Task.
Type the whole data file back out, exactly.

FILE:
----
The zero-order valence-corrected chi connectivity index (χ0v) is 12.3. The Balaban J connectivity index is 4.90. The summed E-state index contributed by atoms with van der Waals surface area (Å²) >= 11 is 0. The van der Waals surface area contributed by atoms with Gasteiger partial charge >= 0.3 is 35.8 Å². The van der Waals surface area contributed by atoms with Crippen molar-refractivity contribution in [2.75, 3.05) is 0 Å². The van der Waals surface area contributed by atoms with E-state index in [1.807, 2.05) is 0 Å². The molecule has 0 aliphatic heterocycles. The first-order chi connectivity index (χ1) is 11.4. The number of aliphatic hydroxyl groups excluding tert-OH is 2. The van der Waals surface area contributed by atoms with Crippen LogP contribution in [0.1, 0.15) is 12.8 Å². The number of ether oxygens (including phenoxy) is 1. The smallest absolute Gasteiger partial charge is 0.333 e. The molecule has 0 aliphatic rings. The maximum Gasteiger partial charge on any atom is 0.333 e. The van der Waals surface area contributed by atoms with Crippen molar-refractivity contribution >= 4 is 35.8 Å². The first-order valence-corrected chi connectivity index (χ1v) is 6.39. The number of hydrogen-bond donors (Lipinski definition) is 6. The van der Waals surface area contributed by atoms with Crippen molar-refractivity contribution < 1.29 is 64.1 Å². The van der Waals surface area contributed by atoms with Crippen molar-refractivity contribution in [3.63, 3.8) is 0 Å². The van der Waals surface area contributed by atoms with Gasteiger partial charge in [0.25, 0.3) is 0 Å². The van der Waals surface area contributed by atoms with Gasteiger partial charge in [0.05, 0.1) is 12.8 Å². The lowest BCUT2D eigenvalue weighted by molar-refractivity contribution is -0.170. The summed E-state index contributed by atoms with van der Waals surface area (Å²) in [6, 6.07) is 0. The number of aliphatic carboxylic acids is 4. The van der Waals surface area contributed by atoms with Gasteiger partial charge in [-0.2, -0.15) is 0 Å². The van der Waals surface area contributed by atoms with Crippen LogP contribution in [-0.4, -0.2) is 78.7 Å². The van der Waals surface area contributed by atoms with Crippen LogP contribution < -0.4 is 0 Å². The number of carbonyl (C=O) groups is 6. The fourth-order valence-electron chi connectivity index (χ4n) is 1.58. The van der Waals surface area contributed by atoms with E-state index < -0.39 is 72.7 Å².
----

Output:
The zero-order valence-corrected chi connectivity index (χ0v) is 12.3. The Balaban J connectivity index is 4.90. The summed E-state index contributed by atoms with van der Waals surface area (Å²) >= 11 is 0. The van der Waals surface area contributed by atoms with Gasteiger partial charge >= 0.3 is 35.8 Å². The van der Waals surface area contributed by atoms with Crippen molar-refractivity contribution in [2.75, 3.05) is 0 Å². The van der Waals surface area contributed by atoms with E-state index in [1.807, 2.05) is 0 Å². The molecule has 0 aliphatic heterocycles. The first-order chi connectivity index (χ1) is 11.4. The number of aliphatic hydroxyl groups excluding tert-OH is 2. The van der Waals surface area contributed by atoms with Crippen LogP contribution in [0.1, 0.15) is 12.8 Å². The number of ether oxygens (including phenoxy) is 1. The smallest absolute Gasteiger partial charge is 0.333 e. The molecule has 0 aliphatic rings. The maximum Gasteiger partial charge on any atom is 0.333 e. The van der Waals surface area contributed by atoms with Crippen molar-refractivity contribution >= 4 is 35.8 Å². The first-order valence-corrected chi connectivity index (χ1v) is 6.39. The number of hydrogen-bond donors (Lipinski definition) is 6. The van der Waals surface area contributed by atoms with Crippen molar-refractivity contribution < 1.29 is 64.1 Å². The van der Waals surface area contributed by atoms with Crippen molar-refractivity contribution in [3.63, 3.8) is 0 Å². The van der Waals surface area contributed by atoms with Gasteiger partial charge in [0.25, 0.3) is 0 Å². The van der Waals surface area contributed by atoms with Gasteiger partial charge in [0.05, 0.1) is 12.8 Å². The lowest BCUT2D eigenvalue weighted by molar-refractivity contribution is -0.170. The summed E-state index contributed by atoms with van der Waals surface area (Å²) in [6, 6.07) is 0. The number of aliphatic carboxylic acids is 4. The van der Waals surface area contributed by atoms with Gasteiger partial charge in [-0.2, -0.15) is 0 Å². The van der Waals surface area contributed by atoms with Crippen LogP contribution in [-0.4, -0.2) is 78.7 Å². The van der Waals surface area contributed by atoms with Crippen LogP contribution < -0.4 is 0 Å². The number of carbonyl (C=O) groups is 6. The fourth-order valence-electron chi connectivity index (χ4n) is 1.58. The van der Waals surface area contributed by atoms with E-state index < -0.39 is 72.7 Å².